Several risk factors have been identified for CVST. These include medical conditions that increase the likelihood of thrombus formation such as thrombophilias, neoplasms, inflammatory conditions, transient situations (such as pregnancy, post-partum period, surgery, trauma, dehydration, CNS infections), and medications [such as oral contraceptive pills (OCP)] (1, 2, 4). Use of OCP has been shown in multiple observational studies to increase the odds of CVST by 5- to 22-fold (5). The presence of an inherited thrombophilia (such as Factor V Leiden or prothrombin-gene mutation) increases the odds further. Nonetheless, many of the previous studies were underpowered or had varying inclusion and exclusion criteria and did not adjust for the presence of other risk factors when evaluating the association between OCP use and CVST. Although a prior systematic review and meta-analysis were performed on this association, it was conducted over 7 years ago and did not make a distinction between those with thrombophilia and those without thrombophilia in the assessment of OCP use and risk of CVST (5). In addition, this review did neither evaluate information on type of OCP used and risk of CVST nor risk of CVST with the use of other hormonal contraceptives.
The objective of this systematic review and meta-analysis is to update available knowledge in regards to the association of CVST and OCP use among women aged 15–50 years. In addition, we reviewed the literature to determine if there was data on specific types of OCPs, duration of use, and other forms of hormonal contraceptives, such as transdermal patches, Depo-Provera injections, and intra-uterine devices, and the risk of developing CVST. Where possible, we tried to account for potential modifying and confounding variables when reporting on these associations and we used meta-regression techniques to explore heterogeneity among studies.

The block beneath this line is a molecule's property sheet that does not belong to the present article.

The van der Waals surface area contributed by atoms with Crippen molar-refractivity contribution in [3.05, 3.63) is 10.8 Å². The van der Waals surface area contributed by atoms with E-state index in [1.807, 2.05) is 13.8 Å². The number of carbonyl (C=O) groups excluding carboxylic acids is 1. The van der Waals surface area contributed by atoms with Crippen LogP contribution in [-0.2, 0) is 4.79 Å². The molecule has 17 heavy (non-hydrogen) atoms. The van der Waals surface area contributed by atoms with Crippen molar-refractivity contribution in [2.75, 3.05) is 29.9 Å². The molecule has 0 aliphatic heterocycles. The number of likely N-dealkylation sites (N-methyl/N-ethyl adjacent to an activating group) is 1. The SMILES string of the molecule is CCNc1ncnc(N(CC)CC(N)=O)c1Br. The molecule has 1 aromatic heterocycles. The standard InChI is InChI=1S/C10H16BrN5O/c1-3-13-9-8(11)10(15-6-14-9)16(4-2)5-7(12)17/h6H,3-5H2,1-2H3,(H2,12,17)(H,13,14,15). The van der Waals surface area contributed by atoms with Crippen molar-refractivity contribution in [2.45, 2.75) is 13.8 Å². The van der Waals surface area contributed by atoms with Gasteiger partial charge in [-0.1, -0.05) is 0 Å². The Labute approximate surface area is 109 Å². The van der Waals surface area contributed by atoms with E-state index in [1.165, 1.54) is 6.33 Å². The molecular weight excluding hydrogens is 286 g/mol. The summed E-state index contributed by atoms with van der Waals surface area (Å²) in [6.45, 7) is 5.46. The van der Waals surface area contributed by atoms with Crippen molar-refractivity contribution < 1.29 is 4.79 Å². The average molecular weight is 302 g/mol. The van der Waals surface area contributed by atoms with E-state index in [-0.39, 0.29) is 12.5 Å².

We performed a systematic review and meta-analysis following a predetermined protocol in accordance with the Meta-analysis of Observational Studies in Epidemiology (MOOSE) (6). We identified all potentially relevant articles using MEDLINE (from 1966 to June 2014), EMBASE (from 1980 to June 2014), Cochrane systematic review, the Cochrane Center for Clinical Trials, and CINAHL. All searches were carried out without any language restrictions, using free text and medical subject headings. We performed our search using two themes. The first theme included terms related to the exposure: hormonal contraceptives or oral contraceptives or OCP or birth control pill or ethinyl estradiol or desogestrel or levonorgestrel or Depo-Provera or Mirena IUD or Nuva-Ring or hormonal patch or Evra. The second theme included terms related to the outcome: cerebral-vein thrombosis or CVST or intracranial venous thrombosis or intracranial vein thrombosis or sinus thrombosis or dural thrombosis or dural venous thrombosis or dural vein thrombosis or venous infarct. Finally, we combined the terms from Theme 1 and Theme 2 with the Boolean operator AND. These terms were identified from exemplar articles identified in a scout search. Where appropriate, “permuted index” or “Tree/Thesaurus” was used to identify related terms including drug or generic names for hormonal contraceptives that could be included in the search. A theme was not used for study design in our initial search.